Series of missed calls
How many meetings and calls will Rahul Gandhi miss? We were recently told how Rahul’s college friend Jyotiraditya Scindia left the Congress but not before he tried to reach out to Rahul, who didn’t meet him. Rahul, however, denies this, pointing out that Scindia was an old college friend and perhaps the only one who could walk into his room without an appointment. Be that as it may, there are others who didn’t have this privilege and simply had to wait it out. Or else walked out. This week, in an exclusive interview to NewsX, former Congress leader Natwar Singh pointed out even the late Sheila Dikshit had to wait for days before being granted a meeting with Rahul Gandhi. And when he finally met her he barely gave her a hearing. Something similar happened with Himanta Biswa Sarma, who eventually quit the party. Then there was the self goal in Goa (in March 2017) when the Congress lost the government, even though it had the single largest seats. As the story goes, well before the results were out, Vijay Sardesai of the Goa Forward Party was in Delhi with an appointment to meet Rahul at the Congress’ war room at Gurudwara Rakab Ganj Road. He reached the venue to find that the then Congress VP was running late and walked across to NCP leader Praful Patel’s house nearby, where he waited for almost four hours for Rahul, who did not turn up. His helpful host even dialled Digvijaya Singh, who was the then Goa in-charge, but there was no response. The Congress lost that government because, well, the BJP was just sharper on the draw. Sometimes, all it takes is to keep your appointments. And engage.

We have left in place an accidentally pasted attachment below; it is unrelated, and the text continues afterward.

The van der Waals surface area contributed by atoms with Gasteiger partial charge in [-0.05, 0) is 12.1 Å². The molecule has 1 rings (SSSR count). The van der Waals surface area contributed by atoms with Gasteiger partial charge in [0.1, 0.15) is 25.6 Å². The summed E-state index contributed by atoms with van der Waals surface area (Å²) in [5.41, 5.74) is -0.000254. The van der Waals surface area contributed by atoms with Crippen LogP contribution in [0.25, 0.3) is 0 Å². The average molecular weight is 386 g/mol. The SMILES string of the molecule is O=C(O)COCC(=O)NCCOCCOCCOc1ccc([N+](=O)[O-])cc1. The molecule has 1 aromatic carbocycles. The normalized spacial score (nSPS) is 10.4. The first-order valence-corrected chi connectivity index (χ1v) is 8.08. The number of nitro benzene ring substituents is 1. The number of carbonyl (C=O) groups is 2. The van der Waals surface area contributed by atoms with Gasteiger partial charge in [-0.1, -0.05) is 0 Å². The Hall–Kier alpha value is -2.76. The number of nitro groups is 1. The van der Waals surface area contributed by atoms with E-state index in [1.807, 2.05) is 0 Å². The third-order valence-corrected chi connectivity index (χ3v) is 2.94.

Sharad Pawar’s Offer